Marcy Capron-Vermillion and Coco Meers: Equilibria

Coco Meers (Co-Founder of PrettyQuick, acquired by Groupon in 2015) left Groupon in early 2018 to found Rebelle Collective, an early-stage investment fund focused on female entrepreneurs. 

When recruiting founders for her portfolio, she spoke with Marcy Capron-Vermillion, a technologist with whom she had built early versions of PrettyQuick. 

While Meers had the intention of investing in one of Capron-Vermillion’s new projects, their first conversation led them down an unintended path: Both were candid about recent mental and physical health struggles.

That single conversation led the duo down a greater path to co-found Equilibria in March of

06
Oct
2020
Posted in technology

Apple Stops Selling Bose, Sonos And Logitech Headphones In Its Retail Stores

KEY POINTS

  • Third-party products were taken off shelves in Apple stores
  • Apple had pulled Bowers & Wilkins, Band & Olufsen audio gear from its stores
  • Apple is expanding its audio strategy with new over-ear headphones

Ahead of new launches in its own audio category, Apple quietly removed headphones and other wireless speakers from third-party makers like Bose, Sonos and Logitech from its retail stores, Bloomberg reported Monday.

The iPhone maker has sold products of its rivals for a long time, but their audio gear was pulled from the website at the end of last month, the report said. Apple’s retail store employees were also asked to remove these products from the shelves.

Following this news, shares of Sonos fell as much as 7 percent in extended trading, and Bose and Logitech confirmed to Bloomberg that Apple will no longer sell their products. This move will be a big blow to Bose, as it depended on Apple to sell its products in shopping malls around the world. Logitech continues to sell other tech accessories in Apple stores, like keyboards and cameras.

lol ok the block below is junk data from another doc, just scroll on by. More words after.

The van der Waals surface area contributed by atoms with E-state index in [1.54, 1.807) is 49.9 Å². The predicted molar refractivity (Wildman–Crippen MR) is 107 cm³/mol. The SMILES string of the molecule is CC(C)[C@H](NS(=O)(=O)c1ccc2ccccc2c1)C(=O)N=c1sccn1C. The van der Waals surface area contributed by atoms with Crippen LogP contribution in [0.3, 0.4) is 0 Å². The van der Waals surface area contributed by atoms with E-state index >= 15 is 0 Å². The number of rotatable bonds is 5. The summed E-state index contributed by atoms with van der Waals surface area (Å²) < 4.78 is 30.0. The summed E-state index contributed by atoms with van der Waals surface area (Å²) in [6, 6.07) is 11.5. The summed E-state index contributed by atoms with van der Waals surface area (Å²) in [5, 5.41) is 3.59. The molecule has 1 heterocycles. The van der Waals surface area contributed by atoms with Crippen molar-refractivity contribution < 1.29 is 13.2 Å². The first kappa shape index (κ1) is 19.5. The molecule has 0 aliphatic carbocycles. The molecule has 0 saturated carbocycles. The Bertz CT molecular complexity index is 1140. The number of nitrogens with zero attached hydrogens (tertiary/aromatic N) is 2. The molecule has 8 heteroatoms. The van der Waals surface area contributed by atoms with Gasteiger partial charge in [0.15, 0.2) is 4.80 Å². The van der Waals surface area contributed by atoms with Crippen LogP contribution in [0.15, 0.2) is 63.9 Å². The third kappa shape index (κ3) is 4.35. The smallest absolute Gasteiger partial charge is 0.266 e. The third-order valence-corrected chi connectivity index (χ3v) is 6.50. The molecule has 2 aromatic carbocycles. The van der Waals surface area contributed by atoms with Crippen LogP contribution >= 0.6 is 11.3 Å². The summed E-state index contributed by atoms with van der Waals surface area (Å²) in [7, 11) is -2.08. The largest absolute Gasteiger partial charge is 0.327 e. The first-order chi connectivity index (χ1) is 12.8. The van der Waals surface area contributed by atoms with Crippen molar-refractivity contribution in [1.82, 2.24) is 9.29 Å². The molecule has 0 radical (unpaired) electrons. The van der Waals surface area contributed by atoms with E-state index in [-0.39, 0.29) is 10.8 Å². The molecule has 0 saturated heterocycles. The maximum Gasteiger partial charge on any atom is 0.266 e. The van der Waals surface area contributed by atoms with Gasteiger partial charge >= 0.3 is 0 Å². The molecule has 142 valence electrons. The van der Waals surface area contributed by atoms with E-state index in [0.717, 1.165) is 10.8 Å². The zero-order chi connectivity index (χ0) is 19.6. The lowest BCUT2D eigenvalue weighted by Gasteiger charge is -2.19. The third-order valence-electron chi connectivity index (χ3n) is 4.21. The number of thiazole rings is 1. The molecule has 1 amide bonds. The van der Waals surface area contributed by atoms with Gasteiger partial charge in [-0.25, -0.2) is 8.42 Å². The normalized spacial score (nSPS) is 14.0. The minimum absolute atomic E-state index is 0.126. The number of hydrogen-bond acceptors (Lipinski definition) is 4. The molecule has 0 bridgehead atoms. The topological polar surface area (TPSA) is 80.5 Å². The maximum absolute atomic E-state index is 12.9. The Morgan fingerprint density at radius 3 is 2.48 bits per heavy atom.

Apple did not comment on this development.

The company pulled products of Bowers & Wilkins audio devices in 2016 and Band & Olufsen was taken off the shelves earlier this year.

This is not the first time that the company has rebuffed rivals’ products from its store. In 2014, it stopped selling Fitbit gear after announcing the launch of Apple Watch. Apple had stopped carrying Bose for a brief period in 2014 when the latter sued Beats, an Apple-owned company, for patent infringement.

The Verge reported that Apple may hold a hardware event later this month. The company has been working on over-ear headphones, including fitness-oriented models. The widely anticipated AirPods Pro and AirPods Studio headphones could have noise cancellation

05
Oct
2020
Posted in technology

A Look At The Micro-Fulfillment Model And The Future Of Grocery Retail

CMO of PULSE, the robotics and technology company. Recognized Thought Leader in strategy, retail, e-commerce and micro-fulfillment. 

In an effort to more cost-effectively fulfill online grocery orders for its customers, Amazon has opened a “dark store,” which is more of a warehouse than a store. Located in Brooklyn, New York, Amazon’s dark store will be a good test of the concept to determine how big of a role the stores will play as the company accelerates investment in the grocery ecosystem.